How Kim Yo-jong became North Korea’s propaganda princess

With a tongue sharper than her brother, she has demonstrated a predilection for making known her contempt for the US

Kim Yo-jong

If at first you don’t succeed, try, try again. Such is the axiom underpinning North Korea’s (DPRK) approach towards its nuclear and missile development. The hermit kingdom’s acceleration in its nuclear and missile capabilities demonstrates how Kim Jong-un is working down his wish list of expanding his country’s conventional and unconventional weapons, which he declared in January 2021. Since then, the world has witnessed launches of solid-fuel intercontinental ballistic missiles (ICBMs), combat drones and, most recently, military reconnaissance satellites.

Last Wednesday’s launch of a Chollima-1 rocket was nothing to celebrate. It failed to ignite before hurtling into the Yellow Sea, which separates the Korean Peninsula from mainland China. For North Korea, so-called satellite launches have been poorly-disguised euphemisms for testing nuclear technology. This rocket aimed to launch a satellite into space. It likely comprised an engine similar to a previous ICBM, the Hwasong-15, further representing the DPRK’s voracious desire to modernise and expand its weapons arsenal.

Who would take over the reins of this badly-behaved nuclear state were the corpulent Supreme Leader incapacitated?

More notable than the unsuccessful launch, however, was North Korea’s reaction. Though the regime has previously been more willing to mask technological failures, it now seems to admit that its launches can fail, albeit begrudgingly. But for a regime whose rule has been premised on dishonesty, North Korea’s candidness is anything but admirable. Rather, it emphasizes a worrying reality, namely that it now takes its nuclear weapons for granted.

It was, however, not Kim Jong-un who responded to this failure. Instead, it was Kim Yo-jong, his infamous younger sister, whose penchant for vitriolic rhetoric is becoming more well-known. Partially educated in Switzerland, like her brothers, she has risen through the ranks of North Korea’s elite to her current roles as a member of the State Affairs Commission, the highest-ranked body of policy leadership, and as deputy director of the publicity and information department.

Also known as the “propaganda and agitation” department, it is here that Kim Yo-jong has become the puppeteer behind the creation and nationwide promulgation of North Korea’s propaganda. Over the past year, it has experienced a noticeable resurgence. At the end of last year, posters and artwork denouncing the United States reappeared in Pyongyang. North Korean state television also broadcast anti-US rallies threatening to “beat [the US] to a pulp” and “rip them apart to death.” Any signals, even if superficial, of rapprochement with the United States or South Korea, as was witnessed between Kim Jong-un and Donald Trump, have since evaporated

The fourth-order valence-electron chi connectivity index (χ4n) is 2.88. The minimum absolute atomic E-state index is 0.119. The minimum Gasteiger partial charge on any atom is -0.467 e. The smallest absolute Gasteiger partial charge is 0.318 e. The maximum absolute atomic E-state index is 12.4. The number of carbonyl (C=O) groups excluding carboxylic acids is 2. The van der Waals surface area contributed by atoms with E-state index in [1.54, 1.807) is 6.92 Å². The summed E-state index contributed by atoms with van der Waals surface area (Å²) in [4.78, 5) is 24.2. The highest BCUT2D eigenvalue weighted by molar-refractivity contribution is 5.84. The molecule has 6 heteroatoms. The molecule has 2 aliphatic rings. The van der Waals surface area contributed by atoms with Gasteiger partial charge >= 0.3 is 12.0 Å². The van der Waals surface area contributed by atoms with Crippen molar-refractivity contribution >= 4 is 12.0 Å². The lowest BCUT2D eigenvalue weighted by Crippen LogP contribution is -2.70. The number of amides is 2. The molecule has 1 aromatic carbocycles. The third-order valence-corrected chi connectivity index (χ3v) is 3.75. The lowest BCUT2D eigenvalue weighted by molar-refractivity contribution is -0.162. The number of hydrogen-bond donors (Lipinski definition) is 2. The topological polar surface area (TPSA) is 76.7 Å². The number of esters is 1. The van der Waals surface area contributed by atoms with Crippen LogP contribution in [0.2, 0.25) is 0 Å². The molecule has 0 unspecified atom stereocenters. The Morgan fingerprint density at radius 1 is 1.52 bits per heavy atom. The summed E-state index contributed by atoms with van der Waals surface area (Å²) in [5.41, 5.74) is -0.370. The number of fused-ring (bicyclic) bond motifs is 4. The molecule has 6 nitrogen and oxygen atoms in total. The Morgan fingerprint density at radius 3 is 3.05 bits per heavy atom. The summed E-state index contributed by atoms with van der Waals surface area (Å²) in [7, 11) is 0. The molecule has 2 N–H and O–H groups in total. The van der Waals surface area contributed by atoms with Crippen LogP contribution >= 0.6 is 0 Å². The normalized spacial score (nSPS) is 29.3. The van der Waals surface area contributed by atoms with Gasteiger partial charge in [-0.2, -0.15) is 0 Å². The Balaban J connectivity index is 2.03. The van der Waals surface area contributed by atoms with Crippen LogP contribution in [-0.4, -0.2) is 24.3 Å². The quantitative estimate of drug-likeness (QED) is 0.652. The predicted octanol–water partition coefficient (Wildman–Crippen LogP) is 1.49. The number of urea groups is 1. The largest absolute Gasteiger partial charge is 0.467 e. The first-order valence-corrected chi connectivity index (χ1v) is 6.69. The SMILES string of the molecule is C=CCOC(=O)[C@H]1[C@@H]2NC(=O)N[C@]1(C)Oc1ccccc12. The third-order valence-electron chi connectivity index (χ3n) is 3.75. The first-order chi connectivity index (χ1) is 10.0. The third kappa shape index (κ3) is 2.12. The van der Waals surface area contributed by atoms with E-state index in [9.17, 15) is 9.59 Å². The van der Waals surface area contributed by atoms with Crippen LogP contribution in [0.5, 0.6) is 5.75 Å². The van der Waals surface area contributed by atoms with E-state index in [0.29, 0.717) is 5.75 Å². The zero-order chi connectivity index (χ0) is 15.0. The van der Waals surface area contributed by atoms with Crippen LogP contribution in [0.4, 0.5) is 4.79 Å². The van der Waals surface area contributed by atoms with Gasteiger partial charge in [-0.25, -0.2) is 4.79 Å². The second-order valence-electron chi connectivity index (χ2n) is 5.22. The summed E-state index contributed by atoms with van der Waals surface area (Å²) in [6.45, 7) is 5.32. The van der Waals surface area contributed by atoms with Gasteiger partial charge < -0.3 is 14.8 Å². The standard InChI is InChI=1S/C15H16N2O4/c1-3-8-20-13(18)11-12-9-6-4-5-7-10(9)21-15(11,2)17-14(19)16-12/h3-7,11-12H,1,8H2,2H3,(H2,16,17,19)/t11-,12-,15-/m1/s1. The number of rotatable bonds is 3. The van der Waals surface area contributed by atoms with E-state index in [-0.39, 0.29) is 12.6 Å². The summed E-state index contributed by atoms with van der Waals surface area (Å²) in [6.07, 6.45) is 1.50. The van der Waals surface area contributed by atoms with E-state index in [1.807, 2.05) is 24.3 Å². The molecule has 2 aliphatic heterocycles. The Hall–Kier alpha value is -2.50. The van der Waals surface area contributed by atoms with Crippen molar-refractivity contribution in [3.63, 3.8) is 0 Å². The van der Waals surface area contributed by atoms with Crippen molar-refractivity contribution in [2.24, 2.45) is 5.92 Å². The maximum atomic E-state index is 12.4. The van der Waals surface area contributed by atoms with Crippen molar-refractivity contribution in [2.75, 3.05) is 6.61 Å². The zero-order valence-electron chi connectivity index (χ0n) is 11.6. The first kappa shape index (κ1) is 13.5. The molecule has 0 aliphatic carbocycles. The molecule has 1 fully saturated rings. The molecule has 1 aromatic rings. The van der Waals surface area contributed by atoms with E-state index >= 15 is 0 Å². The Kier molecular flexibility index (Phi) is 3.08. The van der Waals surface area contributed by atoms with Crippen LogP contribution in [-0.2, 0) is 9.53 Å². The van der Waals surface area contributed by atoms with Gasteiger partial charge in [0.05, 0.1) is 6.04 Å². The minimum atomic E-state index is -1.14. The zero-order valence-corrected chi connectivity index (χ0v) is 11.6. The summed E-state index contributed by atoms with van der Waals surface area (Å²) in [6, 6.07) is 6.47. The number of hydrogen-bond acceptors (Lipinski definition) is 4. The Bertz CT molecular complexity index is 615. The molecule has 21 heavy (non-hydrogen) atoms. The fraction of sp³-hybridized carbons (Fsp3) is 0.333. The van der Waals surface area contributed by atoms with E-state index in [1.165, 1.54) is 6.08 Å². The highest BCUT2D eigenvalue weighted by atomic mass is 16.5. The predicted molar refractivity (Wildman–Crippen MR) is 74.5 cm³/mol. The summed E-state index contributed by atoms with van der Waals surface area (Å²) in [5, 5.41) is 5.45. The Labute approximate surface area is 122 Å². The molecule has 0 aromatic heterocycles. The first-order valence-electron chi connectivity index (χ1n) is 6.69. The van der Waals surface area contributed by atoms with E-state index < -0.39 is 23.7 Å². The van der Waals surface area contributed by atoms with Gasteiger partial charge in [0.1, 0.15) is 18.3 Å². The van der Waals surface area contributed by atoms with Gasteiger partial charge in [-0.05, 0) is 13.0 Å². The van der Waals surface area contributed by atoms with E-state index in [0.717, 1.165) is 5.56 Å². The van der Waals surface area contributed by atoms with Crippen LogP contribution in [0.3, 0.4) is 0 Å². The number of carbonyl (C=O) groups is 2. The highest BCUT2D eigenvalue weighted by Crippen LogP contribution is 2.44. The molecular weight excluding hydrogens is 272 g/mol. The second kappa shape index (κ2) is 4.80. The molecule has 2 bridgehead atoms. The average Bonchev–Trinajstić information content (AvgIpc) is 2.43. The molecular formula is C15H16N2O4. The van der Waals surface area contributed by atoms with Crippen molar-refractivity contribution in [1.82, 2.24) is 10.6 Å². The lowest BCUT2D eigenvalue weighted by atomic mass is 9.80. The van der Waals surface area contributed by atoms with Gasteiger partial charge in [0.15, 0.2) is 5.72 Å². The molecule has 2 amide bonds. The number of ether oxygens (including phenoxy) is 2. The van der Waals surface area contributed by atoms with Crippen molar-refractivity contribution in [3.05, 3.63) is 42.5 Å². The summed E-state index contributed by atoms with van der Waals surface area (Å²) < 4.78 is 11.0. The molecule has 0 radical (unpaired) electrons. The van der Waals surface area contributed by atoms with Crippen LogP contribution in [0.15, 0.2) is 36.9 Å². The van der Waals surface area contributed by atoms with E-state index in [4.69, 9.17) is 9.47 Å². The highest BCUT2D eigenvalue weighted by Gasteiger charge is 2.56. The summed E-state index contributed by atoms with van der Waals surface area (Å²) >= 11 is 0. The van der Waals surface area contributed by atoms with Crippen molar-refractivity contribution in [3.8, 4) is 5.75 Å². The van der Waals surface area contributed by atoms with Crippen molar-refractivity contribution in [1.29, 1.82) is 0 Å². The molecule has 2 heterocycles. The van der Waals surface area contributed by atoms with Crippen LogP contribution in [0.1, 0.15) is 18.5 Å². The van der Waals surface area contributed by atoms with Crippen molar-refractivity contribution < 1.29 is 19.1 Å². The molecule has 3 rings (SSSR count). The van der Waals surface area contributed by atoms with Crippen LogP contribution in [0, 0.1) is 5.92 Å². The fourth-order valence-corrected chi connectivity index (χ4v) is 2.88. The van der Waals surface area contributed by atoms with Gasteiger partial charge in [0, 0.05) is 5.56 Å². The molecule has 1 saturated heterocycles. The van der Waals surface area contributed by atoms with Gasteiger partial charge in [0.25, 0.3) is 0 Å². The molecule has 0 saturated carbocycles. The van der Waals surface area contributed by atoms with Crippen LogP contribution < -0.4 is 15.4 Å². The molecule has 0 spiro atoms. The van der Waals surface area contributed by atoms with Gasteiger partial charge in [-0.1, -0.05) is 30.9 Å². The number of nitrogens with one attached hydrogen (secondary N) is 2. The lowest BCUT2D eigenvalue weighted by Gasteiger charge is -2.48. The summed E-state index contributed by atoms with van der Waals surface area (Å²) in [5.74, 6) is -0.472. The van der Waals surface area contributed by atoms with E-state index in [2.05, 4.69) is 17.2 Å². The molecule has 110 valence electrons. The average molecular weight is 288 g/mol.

That Kim Yo-jong was the likely agitator behind these words is no surprise. With a tongue arguably even sharper than her brother, she has demonstrated a predilection for making known her contempt for the United States and its allies

After last week’s rocket crashed into the Yellow Sea, Ms. Kim was quick to react. In a proliferation of statements, she scathingly retorted how the DPRK did “not feel the necessity of dialogue with the US and its stooges.” Instead, it would continue pursuing “a more offensive attitude” towards its enemies.

Staying true to North Korea’s past rhetoric, Kim lambasted a recent meeting of the United Nations Security Council that attempted to condemn Pyongyang’s latest foray. She dismissed the organization as a “political appendage” of the United States, violating the North’s “right to satellite launching.” Stymied by the veto power wielded by Russia and China, however, the Security Council remains impotent, unable agree on statements of condemnation let alone impose further sanctions on North Korea. Such discord is in no small part a product of Russia’s war with Ukraine.

As we approach the five-year anniversary of Donald Trump’s infamous meeting with Kim Jong-un in Singapore — which Kim Yo-jong herself attended — North Korea is not even pretending to show willingness to talk to its adversaries. Irrespective of Trump’s recent felicitation to Kim Jong-un following the North’s admission to the World Health Organization’s Executive Board, the DPRK’s economic forecast looks bleak.

In a moment of déjà vu from 2021, however, speculation of Kim Jong-un’s health is resurfacing. Although these rumors should be taken with a large soup-spoonful of salt, Kim is hardly in fine fettle. Who would take over the reins of this badly-behaved nuclear state were the corpulent Supreme Leader incapacitated?

Longer-term, the question remains as to whether his daughter, Kim Ju-ae — who, for now, remains too young to lead — will succeed him. Is Ju-ae’s aunt the best alternative?

Though historically a patriarchal society, Kim Yo-jong brings benefits to the regime. Young, caustic, and loyal to her brother, she represents a continuation of his policies. She has allegedly become a useful bridge between the party (the Workers’ Party of Korea) and military, the Korean People’s Army. Most importantly, however, she is a Kim. The Baekdu bloodline of hereditary succession, treasured by the ruling regime since North Korea became a state in 1948, will be maintained.

During the past week, Kim Yo-jong has promised much. While she will not be proclaimed leader any time soon, we should not be surprised if a second satellite launch turns out to be successful. In the meantime, Ms. Kim will keep sharpening her tongue; any barrage of future missile launches will no doubt be accompanied with a bombardment of bombastic bile.

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